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Electrode Conduction Processes Segmented Electrode-Insulator Ratio Effects in MHD Power Generation Experiments

Conference:

Abstract

(a) Electrode conduction processes have been investigated using a plasma produced in an electromagnetic shock tube operating with argon at 70 {mu}mHg pressure. Complete voltage-current characteristics were obtained by the variation of load and applied voltage. These indicated the existence of two conduction regimes with a complex transition region. In the first regime the current, controlled by ion mobility, rose linearly with voltage to saturate between 10 mA and 1 A depending on conditions. Electrode contamination was significant. The second regime involved large currents controlled by electron mobility and emission from the cathode. The current again increased linearly with voltage and reached 200 A. Observation of induced voltages in transverse magnetic fields and of plasma deceleration in non-uniform fields showed that in the electromagnetic shock tube the plasma was heated predominantly by the driver discharge. Its conductivity was calculated using properties measured by a Langmuir double probe. In both regimes the plasma conductivity was also found from the gradient of the voltage current characteristics using experimental electric field fringing factors and the experimental values were compared with theory. (b) Larger-scale experiments used a combustion-driven shock tube where argon plasma flow, magnetic field and induced current flow were mutually orthogonal. The  More>>
Authors:
Pain, H. J.; Fearn, D. G.; Distefano, E. [1] 
  1. Imperial College. London (United Kingdom)
Publication Date:
Oct 15, 1966
Product Type:
Conference
Report Number:
IAEA-SM-74/8
Resource Relation:
Conference: Symposium on Magnetohydrodynamic Electrical Power Generation, Salzburg (Austria), 4-8 Jul 1966; Other Information: 19 refs., 10 figs.; Related Information: In: Electricity from MHD. Vol. I. Proceedings of a Symposium on Magnetohydrodynamic Electrical Power Generation| 728 p.
Subject:
70 PLASMA PHYSICS AND FUSION TECHNOLOGY; ARGON; CATHODES; COMBUSTION; COMPARATIVE EVALUATIONS; ELECTRIC POTENTIAL; ELECTRON MOBILITY; MAGNETIC FIELDS; MAGNETOHYDRODYNAMICS; MHD GENERATORS; PLASMA; POWER GENERATION; SHOCK TUBES; SUPERSONIC FLOW
OSTI ID:
22113804
Research Organizations:
International Atomic Energy Agency, Vienna (Austria); European Nuclear Energy Agency of the OECD, Issy-les-Moulineaux (France)
Country of Origin:
IAEA
Language:
English
Other Identifying Numbers:
Other: ISSN 0074-1884; TRN: XA13M1690070786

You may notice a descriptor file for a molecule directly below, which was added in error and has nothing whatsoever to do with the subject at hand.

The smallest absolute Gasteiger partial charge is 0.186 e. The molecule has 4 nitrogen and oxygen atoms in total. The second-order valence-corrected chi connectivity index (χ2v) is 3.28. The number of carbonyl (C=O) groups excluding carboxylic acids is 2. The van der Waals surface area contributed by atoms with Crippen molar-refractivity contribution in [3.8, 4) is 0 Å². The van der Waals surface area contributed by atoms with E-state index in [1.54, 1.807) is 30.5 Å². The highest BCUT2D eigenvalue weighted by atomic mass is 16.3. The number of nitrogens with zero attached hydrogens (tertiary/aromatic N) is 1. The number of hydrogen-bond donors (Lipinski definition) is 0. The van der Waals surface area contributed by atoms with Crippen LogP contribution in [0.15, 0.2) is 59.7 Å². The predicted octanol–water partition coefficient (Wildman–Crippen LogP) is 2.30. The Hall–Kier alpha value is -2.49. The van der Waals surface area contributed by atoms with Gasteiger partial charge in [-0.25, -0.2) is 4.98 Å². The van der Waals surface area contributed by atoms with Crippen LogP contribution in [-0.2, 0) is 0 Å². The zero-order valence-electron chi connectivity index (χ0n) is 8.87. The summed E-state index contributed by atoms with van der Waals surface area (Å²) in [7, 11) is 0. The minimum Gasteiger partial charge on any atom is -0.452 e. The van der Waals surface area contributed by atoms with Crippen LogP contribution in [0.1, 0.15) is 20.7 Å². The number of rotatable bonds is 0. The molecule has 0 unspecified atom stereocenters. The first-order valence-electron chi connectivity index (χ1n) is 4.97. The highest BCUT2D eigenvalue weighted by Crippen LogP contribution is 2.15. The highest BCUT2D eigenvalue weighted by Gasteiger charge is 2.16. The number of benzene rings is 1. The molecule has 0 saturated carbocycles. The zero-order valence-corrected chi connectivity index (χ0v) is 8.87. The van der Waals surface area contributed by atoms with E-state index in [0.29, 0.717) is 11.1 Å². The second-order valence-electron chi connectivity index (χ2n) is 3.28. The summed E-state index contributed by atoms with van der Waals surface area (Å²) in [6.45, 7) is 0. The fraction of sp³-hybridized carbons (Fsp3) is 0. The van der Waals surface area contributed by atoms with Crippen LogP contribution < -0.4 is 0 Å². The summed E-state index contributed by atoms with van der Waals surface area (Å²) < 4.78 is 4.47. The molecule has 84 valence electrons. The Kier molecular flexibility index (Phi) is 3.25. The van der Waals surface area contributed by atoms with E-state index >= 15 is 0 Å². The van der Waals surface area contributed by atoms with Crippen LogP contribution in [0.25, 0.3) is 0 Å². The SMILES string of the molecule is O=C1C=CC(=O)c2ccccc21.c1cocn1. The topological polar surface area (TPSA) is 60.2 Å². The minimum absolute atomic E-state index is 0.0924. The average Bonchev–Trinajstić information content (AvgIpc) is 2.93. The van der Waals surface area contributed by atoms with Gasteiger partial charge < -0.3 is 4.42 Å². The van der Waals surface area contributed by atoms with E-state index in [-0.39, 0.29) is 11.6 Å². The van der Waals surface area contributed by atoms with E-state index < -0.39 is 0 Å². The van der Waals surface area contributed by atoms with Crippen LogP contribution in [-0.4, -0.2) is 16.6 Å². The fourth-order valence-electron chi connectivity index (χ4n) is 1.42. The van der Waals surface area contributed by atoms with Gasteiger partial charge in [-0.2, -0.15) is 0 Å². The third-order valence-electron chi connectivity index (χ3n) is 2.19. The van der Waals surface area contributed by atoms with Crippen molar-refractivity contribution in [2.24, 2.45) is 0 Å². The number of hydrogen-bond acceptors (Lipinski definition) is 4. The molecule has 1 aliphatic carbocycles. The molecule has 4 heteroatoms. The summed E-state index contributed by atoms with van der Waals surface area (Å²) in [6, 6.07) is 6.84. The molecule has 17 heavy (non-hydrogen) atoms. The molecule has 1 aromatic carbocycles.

Submitting Site:
INIS
Size:
page(s) 161-173
Announcement Date:
Jul 20, 2013

Conference:

Citation Formats

Pain, H. J., Fearn, D. G., and Distefano, E. Electrode Conduction Processes Segmented Electrode-Insulator Ratio Effects in MHD Power Generation Experiments. IAEA: N. p., 1966. Web.
Pain, H. J., Fearn, D. G., & Distefano, E. Electrode Conduction Processes Segmented Electrode-Insulator Ratio Effects in MHD Power Generation Experiments. IAEA.
Pain, H. J., Fearn, D. G., and Distefano, E. 1966. "Electrode Conduction Processes Segmented Electrode-Insulator Ratio Effects in MHD Power Generation Experiments." IAEA.
@misc{etde_22113804,
title = {Electrode Conduction Processes Segmented Electrode-Insulator Ratio Effects in MHD Power Generation Experiments}
author = {Pain, H. J., Fearn, D. G., and Distefano, E.}
abstractNote = {(a) Electrode conduction processes have been investigated using a plasma produced in an electromagnetic shock tube operating with argon at 70 {mu}mHg pressure. Complete voltage-current characteristics were obtained by the variation of load and applied voltage. These indicated the existence of two conduction regimes with a complex transition region. In the first regime the current, controlled by ion mobility, rose linearly with voltage to saturate between 10 mA and 1 A depending on conditions. Electrode contamination was significant. The second regime involved large currents controlled by electron mobility and emission from the cathode. The current again increased linearly with voltage and reached 200 A. Observation of induced voltages in transverse magnetic fields and of plasma deceleration in non-uniform fields showed that in the electromagnetic shock tube the plasma was heated predominantly by the driver discharge. Its conductivity was calculated using properties measured by a Langmuir double probe. In both regimes the plasma conductivity was also found from the gradient of the voltage current characteristics using experimental electric field fringing factors and the experimental values were compared with theory. (b) Larger-scale experiments used a combustion-driven shock tube where argon plasma flow, magnetic field and induced current flow were mutually orthogonal. The supersonic flow velocity and thermodynamic parameters of the plasma were accurately known. The electrode channel consisted of a segmented system of 12 electrode pairs with an electrode insulator ratio ranging from 1 to 21, with electrode plus insulator length remaining constant, and with maximum Hall parameter values of unity. Different electrode load combinations (Faraday and Hall generators) have been studied in measuring the power generated and the flow of longitudinal currents between adjacent electrodes. A maximum power of 0,8 MW was obtained, the power output decreasing inversely with the electrode insulator ratio. The results are compared with existing theory. (author)}
place = {IAEA}
year = {1966}
month = {Oct}
}